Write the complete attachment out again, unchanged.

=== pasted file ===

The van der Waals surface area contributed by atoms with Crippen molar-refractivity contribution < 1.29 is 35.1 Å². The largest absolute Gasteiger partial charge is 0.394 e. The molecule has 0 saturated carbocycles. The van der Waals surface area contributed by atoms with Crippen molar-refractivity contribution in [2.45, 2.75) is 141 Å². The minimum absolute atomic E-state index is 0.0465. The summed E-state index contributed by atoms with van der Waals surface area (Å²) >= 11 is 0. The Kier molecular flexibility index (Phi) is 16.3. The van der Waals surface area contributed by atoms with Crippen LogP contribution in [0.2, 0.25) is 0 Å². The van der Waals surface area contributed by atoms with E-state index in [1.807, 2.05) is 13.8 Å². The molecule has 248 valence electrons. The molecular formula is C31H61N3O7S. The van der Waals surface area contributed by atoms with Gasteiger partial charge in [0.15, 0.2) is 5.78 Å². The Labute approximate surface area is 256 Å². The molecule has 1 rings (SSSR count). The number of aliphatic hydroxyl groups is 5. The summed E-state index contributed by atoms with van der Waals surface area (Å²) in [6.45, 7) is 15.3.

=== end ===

The van der Waals surface area contributed by atoms with Crippen molar-refractivity contribution < 1.29 is 35.1 Å². The largest absolute Gasteiger partial charge is 0.394 e. The molecule has 0 saturated carbocycles. The van der Waals surface area contributed by atoms with Crippen molar-refractivity contribution in [2.45, 2.75) is 141 Å². The minimum absolute atomic E-state index is 0.0465. The summed E-state index contributed by atoms with van der Waals surface area (Å²) >= 11 is 0. The Kier molecular flexibility index (Phi) is 16.3. The van der Waals surface area contributed by atoms with Crippen LogP contribution in [0.2, 0.25) is 0 Å². The van der Waals surface area contributed by atoms with E-state index in [1.807, 2.05) is 13.8 Å². The molecule has 248 valence electrons. The molecular formula is C31H61N3O7S. The van der Waals surface area contributed by atoms with Gasteiger partial charge in [0.15, 0.2) is 5.78 Å². The Labute approximate surface area is 256 Å². The molecule has 1 rings (SSSR count). The number of aliphatic hydroxyl groups is 5. The summed E-state index contributed by atoms with van der Waals surface area (Å²) in [6.45, 7) is 15.3.